As for news on the Internet, it’s largely the province of aggregators — sites featuring links to coverage provided by those who still hang in there doing original work — along with a wilderness of bloggers who opinionate on the news but don’t cover it.

The situation in secular media is mirrored in religious media. Many diocesan weeklies have shut down, switched to biweekly or monthly, or else transitioned to the Internet. Many magazines similarly have disappeared or also moved onto the web. Blogs and bloggers have multiplied. By no means is this all for the worse, but who’d care to say it’s all for the best?

Speaking at meeting in Rome, Helen Osman, the top communication official of the U.S. bishops’ conference, says that “to understand the culture of the United States and how the Church can present the faith within that culture, it is important to realize that the adoption of digital communications is fundamentally changing the culture.” Quite so.

In the end, moreover, it doesn’t matter greatly whether people get their news on a printed page or a screen. But it does matter that they get it — and that it be timely, accurate, honest and fair. Religious leaders, just like other leaders in society, need to worry about that.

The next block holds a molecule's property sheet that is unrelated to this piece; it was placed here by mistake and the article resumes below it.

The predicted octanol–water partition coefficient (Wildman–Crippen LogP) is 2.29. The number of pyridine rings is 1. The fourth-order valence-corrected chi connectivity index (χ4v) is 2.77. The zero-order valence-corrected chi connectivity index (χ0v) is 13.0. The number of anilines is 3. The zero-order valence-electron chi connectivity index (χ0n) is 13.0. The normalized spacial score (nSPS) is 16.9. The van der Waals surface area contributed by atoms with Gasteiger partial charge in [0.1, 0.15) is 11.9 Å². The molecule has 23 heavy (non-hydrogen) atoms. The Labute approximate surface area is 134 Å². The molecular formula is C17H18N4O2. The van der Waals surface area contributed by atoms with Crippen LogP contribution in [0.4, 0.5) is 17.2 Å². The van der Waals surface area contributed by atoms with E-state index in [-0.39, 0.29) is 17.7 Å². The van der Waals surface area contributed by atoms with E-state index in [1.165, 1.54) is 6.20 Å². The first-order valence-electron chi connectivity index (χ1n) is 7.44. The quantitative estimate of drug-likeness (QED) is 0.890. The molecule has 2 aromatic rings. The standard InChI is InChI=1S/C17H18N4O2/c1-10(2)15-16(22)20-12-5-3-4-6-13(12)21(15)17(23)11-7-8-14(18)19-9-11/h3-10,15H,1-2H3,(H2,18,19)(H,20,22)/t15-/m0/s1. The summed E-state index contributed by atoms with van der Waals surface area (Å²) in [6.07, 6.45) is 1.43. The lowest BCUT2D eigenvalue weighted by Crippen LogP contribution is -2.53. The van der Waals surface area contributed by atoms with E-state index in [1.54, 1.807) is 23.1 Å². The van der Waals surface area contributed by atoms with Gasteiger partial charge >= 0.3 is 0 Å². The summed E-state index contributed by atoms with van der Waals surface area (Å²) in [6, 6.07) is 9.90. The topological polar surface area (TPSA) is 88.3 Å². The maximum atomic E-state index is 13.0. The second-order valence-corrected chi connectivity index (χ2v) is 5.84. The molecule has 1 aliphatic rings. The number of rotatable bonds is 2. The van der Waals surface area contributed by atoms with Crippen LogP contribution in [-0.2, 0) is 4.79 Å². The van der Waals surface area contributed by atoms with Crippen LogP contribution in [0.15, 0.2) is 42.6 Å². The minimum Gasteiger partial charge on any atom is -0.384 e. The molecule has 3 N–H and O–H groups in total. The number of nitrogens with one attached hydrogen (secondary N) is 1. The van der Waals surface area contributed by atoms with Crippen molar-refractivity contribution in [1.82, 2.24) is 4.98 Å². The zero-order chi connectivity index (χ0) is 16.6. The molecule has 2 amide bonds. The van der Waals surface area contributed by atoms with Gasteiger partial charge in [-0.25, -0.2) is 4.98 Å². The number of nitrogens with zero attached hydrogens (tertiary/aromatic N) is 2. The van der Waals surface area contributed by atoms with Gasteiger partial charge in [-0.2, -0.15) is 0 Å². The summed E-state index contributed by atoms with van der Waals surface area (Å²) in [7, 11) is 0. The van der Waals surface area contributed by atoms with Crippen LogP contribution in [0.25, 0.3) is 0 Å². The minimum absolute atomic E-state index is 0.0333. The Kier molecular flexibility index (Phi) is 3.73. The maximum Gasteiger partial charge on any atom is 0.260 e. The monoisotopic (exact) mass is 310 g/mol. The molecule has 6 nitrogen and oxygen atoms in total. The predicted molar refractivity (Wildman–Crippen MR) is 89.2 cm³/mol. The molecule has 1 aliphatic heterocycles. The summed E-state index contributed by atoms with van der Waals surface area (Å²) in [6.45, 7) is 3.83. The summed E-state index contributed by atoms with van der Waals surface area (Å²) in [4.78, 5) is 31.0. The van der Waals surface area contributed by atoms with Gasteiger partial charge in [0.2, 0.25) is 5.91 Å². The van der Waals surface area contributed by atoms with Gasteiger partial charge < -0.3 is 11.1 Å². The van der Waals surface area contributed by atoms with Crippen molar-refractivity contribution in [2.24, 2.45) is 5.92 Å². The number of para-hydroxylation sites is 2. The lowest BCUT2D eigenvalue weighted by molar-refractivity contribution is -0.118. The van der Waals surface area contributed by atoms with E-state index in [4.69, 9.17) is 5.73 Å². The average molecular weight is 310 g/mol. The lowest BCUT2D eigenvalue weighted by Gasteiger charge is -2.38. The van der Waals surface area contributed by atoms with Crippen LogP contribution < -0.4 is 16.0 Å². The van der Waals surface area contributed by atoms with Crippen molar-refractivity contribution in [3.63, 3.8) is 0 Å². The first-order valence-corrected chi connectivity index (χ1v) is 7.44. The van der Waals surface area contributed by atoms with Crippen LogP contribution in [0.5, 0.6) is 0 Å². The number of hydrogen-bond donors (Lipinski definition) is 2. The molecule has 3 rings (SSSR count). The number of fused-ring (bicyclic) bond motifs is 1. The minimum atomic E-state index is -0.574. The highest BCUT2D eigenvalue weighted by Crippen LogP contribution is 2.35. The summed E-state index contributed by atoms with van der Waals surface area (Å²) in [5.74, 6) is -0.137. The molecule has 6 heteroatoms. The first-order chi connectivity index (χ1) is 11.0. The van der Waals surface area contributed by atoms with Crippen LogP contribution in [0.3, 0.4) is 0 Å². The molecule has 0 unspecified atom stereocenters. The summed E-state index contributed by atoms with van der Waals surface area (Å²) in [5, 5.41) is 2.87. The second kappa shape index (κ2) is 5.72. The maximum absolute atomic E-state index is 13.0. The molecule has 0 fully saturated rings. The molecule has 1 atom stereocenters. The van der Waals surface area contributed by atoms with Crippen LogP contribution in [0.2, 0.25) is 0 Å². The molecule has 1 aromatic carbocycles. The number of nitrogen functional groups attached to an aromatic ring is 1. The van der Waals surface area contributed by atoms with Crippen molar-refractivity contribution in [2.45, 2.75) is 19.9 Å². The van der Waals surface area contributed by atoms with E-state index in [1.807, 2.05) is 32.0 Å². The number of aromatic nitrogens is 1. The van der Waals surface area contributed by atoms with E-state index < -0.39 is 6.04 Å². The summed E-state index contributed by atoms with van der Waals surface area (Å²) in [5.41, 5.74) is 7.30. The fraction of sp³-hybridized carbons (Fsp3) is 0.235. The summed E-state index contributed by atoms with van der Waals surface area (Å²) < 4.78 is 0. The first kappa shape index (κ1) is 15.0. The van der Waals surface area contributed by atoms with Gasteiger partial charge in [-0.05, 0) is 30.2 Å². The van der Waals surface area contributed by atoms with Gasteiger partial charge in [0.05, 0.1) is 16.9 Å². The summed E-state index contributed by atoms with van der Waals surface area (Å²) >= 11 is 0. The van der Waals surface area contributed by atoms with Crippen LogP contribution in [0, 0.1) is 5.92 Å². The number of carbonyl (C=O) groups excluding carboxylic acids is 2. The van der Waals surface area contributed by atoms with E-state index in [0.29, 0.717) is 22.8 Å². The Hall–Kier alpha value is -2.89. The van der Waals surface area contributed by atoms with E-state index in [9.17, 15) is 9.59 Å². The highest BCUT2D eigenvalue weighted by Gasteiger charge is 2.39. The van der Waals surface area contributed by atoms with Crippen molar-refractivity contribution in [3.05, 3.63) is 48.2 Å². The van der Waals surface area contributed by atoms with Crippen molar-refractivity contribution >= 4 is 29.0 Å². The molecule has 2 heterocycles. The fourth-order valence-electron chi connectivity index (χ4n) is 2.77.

It’s often said that the proliferation of news-related sites on the Internet means people have plenty of news sources at their disposal and can fend for themselves. But the ugly reality is that many, instead of digging for the truth of things, settle cheerfully for the version of events — and the site — that tickles their particular bias.

The old news media had lots of faults, but at their best they made an honorable effort to get the facts and tell the story straight. However you look at it, their decline is very bad news.